2015 Makeda Bilqis Literary Awards Winner
Song for Mike Brown
By Carlos Andrés Gómez
Find a picture of an adolescent
mimicking what he thinks makes
him worth something. Brand
clumsy puberty as blood thirst.
Transform peace sign into gang sign.
And, suddenly, six shots at the base
of his skull, sprinting, with back
turned, is self-defense for a cop
armed like a mercenary.
Transmute a hooded sweatshirt
from the college he was to attend
into a prison jumpsuit, into a fist,
a weapon aimed at your face.
How can a country built from
a single document drafted
to protect white, land-owning
men claim to humanize all
of its citizens? (Half of which
were considered less than
cattle this morning.) The woman
in South Carolina has no response
when I ask her why the killing
of three dogs made her protest,
write letters, boycott, while
the murder of a defenseless black
child inspired not a single word
from her lips. Loud music, blocking
the middle of a residential street,
a wallet, in a quivering, outstretched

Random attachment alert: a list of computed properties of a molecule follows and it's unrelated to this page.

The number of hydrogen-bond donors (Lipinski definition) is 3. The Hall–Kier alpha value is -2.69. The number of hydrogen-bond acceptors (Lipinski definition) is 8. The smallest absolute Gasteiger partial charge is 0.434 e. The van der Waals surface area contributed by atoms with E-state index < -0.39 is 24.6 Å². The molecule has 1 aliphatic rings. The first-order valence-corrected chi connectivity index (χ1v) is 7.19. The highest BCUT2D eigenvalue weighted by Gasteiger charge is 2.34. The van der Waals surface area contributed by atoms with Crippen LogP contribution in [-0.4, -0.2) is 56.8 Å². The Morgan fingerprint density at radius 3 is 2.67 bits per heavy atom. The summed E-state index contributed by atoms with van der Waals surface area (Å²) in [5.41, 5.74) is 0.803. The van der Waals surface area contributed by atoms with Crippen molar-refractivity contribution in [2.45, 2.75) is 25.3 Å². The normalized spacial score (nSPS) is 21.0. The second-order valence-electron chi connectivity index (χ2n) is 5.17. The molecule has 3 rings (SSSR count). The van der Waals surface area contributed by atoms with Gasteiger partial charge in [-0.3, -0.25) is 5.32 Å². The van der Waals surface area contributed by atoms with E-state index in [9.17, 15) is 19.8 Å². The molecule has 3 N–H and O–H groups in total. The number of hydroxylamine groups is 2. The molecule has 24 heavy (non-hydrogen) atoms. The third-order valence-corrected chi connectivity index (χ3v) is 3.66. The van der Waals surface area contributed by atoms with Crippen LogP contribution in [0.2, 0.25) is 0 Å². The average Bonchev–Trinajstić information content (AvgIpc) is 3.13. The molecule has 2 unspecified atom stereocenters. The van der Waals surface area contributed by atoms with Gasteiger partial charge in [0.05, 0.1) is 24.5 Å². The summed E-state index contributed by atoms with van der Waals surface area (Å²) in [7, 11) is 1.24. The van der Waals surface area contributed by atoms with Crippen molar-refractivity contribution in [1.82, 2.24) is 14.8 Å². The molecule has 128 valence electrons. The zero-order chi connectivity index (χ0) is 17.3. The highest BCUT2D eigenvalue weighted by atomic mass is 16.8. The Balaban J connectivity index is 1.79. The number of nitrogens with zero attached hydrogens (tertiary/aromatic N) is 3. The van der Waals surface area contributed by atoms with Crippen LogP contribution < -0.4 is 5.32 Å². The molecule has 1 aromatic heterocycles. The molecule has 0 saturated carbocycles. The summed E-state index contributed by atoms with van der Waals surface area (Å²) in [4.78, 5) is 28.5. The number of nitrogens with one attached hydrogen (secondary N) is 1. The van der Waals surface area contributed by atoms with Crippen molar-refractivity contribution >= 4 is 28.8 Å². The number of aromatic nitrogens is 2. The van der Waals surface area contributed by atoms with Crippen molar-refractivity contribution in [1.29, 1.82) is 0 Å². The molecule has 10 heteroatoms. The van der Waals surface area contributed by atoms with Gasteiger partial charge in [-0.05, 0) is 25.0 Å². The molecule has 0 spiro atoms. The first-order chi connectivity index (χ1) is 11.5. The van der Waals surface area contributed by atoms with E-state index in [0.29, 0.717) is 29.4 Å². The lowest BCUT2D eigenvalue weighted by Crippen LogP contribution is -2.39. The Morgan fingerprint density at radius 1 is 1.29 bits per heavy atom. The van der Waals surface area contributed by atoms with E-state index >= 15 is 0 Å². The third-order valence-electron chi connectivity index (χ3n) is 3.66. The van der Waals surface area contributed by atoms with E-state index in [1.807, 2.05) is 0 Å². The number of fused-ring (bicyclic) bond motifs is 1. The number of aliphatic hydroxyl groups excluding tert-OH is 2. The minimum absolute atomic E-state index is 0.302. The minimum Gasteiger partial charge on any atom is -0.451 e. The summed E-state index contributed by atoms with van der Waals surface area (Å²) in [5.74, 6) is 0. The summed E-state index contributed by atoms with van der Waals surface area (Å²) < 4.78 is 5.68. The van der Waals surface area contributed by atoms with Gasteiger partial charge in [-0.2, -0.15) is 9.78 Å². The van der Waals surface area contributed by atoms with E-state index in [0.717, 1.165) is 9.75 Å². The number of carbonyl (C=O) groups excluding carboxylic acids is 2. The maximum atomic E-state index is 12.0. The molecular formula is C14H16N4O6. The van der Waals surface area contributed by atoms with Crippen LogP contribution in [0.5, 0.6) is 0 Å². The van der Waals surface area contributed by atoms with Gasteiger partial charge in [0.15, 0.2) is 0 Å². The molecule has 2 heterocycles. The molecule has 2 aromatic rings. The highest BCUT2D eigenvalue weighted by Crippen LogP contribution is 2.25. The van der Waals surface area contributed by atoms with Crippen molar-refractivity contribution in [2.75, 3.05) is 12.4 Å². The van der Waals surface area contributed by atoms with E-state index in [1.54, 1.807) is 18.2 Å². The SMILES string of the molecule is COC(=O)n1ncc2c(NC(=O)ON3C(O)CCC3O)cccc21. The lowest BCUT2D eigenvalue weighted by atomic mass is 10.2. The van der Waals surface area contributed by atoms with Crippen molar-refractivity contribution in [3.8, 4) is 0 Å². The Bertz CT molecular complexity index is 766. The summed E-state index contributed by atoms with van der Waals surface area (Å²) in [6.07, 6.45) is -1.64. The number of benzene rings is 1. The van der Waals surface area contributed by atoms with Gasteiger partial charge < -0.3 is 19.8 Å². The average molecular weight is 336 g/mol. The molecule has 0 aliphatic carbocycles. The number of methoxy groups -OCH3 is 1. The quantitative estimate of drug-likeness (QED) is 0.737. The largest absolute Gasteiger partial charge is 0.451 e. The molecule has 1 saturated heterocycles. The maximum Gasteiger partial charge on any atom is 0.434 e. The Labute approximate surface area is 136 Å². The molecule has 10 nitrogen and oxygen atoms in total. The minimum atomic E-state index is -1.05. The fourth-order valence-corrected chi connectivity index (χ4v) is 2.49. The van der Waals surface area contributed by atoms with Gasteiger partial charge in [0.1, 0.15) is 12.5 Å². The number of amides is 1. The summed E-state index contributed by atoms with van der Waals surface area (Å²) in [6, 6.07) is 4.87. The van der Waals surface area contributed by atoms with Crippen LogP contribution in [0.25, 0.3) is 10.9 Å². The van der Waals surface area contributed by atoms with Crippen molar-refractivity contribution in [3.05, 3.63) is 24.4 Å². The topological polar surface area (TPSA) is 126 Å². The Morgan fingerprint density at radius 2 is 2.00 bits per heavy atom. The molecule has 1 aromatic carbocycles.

palm, a back sprinting away in fear,
a woman banging on a door, a boy
walking, lost in thought, a stutter,
a whistle he learned to cope with
his stammer, a toy rifle in a Walmart,
when the implication of blackness
is always absolution from murder.
I met my nephew when he was
28 days old. He giggled a crown
of sonnets as I held him, sweat
through his onesie, offered me
the blooming tenderness from
his eyes as he slumbered into dream,
and I said a silent prayer for
the imagined crimes his world
was busy inventing, to condemn
him for being born black
and having the courage to enter
a room, full-throated, screaming:
I am here. I am alive. Hear me.
All of you need the anthem
of my precious life.